The Dragon Quest series of Japanese role-playing games have been around a good long time. And fans of this 30-plus year franchise—with its anime-like characters and dialogue-heavy adventuring—will find this particular spinoff very familiar. They might also find the game a tad lacking. Dragon Quest Treasures seems designed to introduce younger, inexperienced players into the JRPG fold.
But in some ways, that’s a very good thing.
Treasures focuses on siblings Erik and Mia, two young orphans who were picked up and given jobs on a Viking longship. But these kids aren’t just mop-the-deck swabbies at heart. They want to strike out to find their fortune, too. So, one night when the Vikings are about their usual partying and mead-drinking ways, the pair sneak up to the ship’s deck, straight-away discovering a strange pair of winged creatures (Porcus and Purrsula) caged there.
Next thing you know, Erik and Mia have freed the critters, swiped a small dingy and traveled to a nearby island. All four are then magically whisked off to the continent of Draconia, an untamed land of five explorable islands where monsters roam free. Let the treasure seeking—and a world-saving search for seven fabled Dragonstones—begin.
Gameplay here is mostly focused on exploring the vast island landscapes; digging up treasure of various types; putting together a gang of helpful monsters; and slowly discovering all that’s going on in this strange land.
There are plenty of interactions with characters along the way, but only a word or two of any given dialogue is spoken: the majority is printed out for gamers to read. And while players engage in battle, the button-mashing combat is straightforward and simple. In fact, fighting feels almost secondary to the real purpose of those monster-vanquishing battles: growing your team.
Back at a home base that Erik and Mia establish early on, those formerly bested, cartoony monsters sometimes pop up, ready to be recruited. If the kids give them some special materials that they desire, the beasties will join in as faithful teammates.
Gamers play as either Erik or Mia—who are essentially identical in their playable skills—and can venture forth with a team of three helper monsters. Not only do those companions join in to fight bigger, tougher creatures, but they also have their own “fortes”—special abilities that help the kids jump higher, run faster, glide down from high peaks, and the like. So, strategic party formation becomes an important part of play. The monster pals also help the sibs find their hidden or buried treasures by communicating location-visions when they’re getting close.
As the Treasures part of the game-title suggests, discovering and amassing huge stores of wealth is key here. When the kids reach specific levels of stored up gold, they can then unlock a quest to seek out the next powerful Dragonstone.
Since treasure-seeking is emphasized, and the battling side of things is downplayed, Dragon Quest Treasures feels more kid-friendly than some JRPGs. Exploration and discovery are a big part of play and draw gamers into the fun side of the questing adventures. The characters and monsters are also all presented in a cartoon anime style (in fact, some are super cute).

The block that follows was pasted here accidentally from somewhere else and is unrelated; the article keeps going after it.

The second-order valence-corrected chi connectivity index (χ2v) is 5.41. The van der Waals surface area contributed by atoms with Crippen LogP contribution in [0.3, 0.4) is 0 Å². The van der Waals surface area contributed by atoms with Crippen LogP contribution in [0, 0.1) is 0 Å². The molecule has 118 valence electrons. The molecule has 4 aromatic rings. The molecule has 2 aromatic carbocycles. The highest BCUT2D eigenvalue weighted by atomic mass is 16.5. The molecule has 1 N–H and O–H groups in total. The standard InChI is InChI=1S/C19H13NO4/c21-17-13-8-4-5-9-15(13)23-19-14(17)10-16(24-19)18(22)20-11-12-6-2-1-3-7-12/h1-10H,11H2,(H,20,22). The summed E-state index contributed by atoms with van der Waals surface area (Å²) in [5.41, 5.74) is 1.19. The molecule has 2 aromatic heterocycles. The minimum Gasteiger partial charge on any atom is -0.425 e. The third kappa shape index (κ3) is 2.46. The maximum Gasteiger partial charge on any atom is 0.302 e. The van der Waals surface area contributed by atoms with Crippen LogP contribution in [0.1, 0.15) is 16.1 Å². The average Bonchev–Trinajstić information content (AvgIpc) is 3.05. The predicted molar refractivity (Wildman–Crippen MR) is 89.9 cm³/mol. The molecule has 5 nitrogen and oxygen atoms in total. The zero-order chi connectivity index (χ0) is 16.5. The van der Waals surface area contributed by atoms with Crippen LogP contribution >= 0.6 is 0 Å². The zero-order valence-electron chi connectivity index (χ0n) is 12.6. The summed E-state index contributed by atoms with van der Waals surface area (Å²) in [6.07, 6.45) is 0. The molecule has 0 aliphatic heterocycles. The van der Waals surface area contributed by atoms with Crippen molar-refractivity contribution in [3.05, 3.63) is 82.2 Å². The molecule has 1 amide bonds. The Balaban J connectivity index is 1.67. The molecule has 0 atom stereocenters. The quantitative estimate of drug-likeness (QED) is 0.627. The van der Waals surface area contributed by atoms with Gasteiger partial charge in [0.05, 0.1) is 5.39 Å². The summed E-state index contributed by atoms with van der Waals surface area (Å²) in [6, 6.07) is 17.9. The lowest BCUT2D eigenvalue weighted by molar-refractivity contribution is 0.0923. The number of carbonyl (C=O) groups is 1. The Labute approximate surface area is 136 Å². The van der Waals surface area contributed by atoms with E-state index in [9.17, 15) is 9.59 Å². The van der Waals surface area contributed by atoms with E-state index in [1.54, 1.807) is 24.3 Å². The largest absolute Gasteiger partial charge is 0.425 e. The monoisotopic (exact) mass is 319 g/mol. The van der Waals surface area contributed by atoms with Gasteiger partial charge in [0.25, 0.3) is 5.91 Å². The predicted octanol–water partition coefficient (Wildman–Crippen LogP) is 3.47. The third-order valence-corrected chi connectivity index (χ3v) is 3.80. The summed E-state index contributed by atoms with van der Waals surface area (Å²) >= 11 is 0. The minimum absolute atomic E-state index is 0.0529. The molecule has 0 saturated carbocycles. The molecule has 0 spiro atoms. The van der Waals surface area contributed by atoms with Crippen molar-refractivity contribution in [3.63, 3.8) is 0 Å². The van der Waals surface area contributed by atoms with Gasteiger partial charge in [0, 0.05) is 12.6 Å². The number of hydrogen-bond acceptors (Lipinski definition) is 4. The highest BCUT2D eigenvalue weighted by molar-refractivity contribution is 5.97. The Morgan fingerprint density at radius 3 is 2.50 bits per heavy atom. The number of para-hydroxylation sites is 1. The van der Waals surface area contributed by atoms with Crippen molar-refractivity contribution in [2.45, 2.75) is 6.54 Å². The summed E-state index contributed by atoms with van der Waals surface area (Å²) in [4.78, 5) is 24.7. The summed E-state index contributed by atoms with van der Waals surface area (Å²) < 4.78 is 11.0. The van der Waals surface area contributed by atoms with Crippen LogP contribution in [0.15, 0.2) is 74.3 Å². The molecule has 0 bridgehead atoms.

Some players might not enjoy the less-actiony, somewhat grinding style of this game. But it actually lends itself well to breaking play into smaller chunks of time—which can be a benefit when parents require gameplay time limits.
Though the attack-and-dodge fighting is simplified, there’s still a lot of combat-focused bashing in the mix. The kid heroes and their monster crew use slingshots and daggers to chomp, slash and bash at foes that fight back with clubs, swords and magic blasts. The game displays slashing and colored light-explosion effects before the defeated disappear, but no blood or mess. (And some defeated foes reappear later with no apparent physical harm.)
As mentioned, we hear a limited amount of spoken dialogue: No truly foul exclamations are uttered, but there are cries of “What in the name of …”, “Egads!”, a description of something being “hellish,” and other like elements in the dialogue.
Magic is definitely a part of the Draconian world and we see it used regularly. We’re introduced to an evil pirate ship captain who looks like a living skeleton. We also see characters that are drinking heavily and dancing, along with one who seems inebriated. There’s a quest that offers up some piping-hot dragon feces.
Gamers may not be swept up in a huge, risk-taking JRPG adventure with Dragon Quest Treasures. But there are charming characters and treasure-seeking quests aplenty to be found here.
After spending more than two decades touring, directing, writing and producing for Christian theater and radio (most recently for Adventures in Odyssey, which he still contributes to), Bob joined the Plugged In staff to help us focus more heavily on video games. He is also one of our primary movie reviewers.